This code probably has some uses and it should be used strictly for convenience and not for actual security. The right way to lock sensitive data in the keychain while allowing for biometric access is to create your keychain item with a specific access policy, also known as an access control.

There is a nice article here about how easy it is to bypass the Touch ID/Face ID prompt, using the Evernote and Dropbox iOS apps as examples.

Keychain and Access Control

When you create an access control, you specify two conditions under which a keychain item should be available:

  • The level of accessibility for the item: Whether you want the item to be accessible after the user unlocks the device, every time they authenticate, or other.
  • The authentication level: This flag lets us specify if the item can be accessed any time, as in, only when the user is present, and more. This condition lets us set the biometric conditions to allow our keychain items to be accessed.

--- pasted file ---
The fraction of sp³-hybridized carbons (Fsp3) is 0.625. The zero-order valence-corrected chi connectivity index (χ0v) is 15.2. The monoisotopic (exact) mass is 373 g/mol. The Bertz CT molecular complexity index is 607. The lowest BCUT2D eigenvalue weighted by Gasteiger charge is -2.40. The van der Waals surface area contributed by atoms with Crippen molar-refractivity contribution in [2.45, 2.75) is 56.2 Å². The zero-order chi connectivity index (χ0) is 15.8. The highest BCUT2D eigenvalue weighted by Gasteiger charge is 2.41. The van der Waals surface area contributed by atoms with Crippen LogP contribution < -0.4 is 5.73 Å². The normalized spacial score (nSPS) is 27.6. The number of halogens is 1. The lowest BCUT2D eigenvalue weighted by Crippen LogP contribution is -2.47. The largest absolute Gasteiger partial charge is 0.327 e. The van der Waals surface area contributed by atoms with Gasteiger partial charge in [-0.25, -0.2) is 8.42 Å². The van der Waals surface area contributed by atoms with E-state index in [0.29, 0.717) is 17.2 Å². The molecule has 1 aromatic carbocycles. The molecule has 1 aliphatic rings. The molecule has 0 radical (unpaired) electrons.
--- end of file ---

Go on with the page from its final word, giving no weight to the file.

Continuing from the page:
These APIs are governed by the Security framework just like the keychain, so make sure you import it before moving on.

Creating An Access Control.

To create an access control, you use the SecAccessControlCreateWithFlags function. This function takes four parameters, of which we mostly care about the second and third one.

let accessControl = SecAccessControlCreateWithFlags(
  nil,
  kSecAttrAccessibleWhenPasscodeSetThisDeviceOnly,
  .userPresence,
  nil)

The first parameter is an allocator. When we use nil, we use the default one. I do not know when it would be appropriate to use a different allocator.

The second parameter allows us to specify the accessibility level. Using the kSecAttrAccessibleWhenPasscodeSetThisDeviceOnly constraints the item into only being accessed when the device has a passcode set (the WhenPasscodeSet part of the constant name) - if the device has no passcode, trying to add a new keychain item is not going to do anything -, and for this device only (the ThisDeviceOnly part of the constant), meaning the item will not be shared via iCloud Keychain or even from a backup. It is exclusive to the device that created it.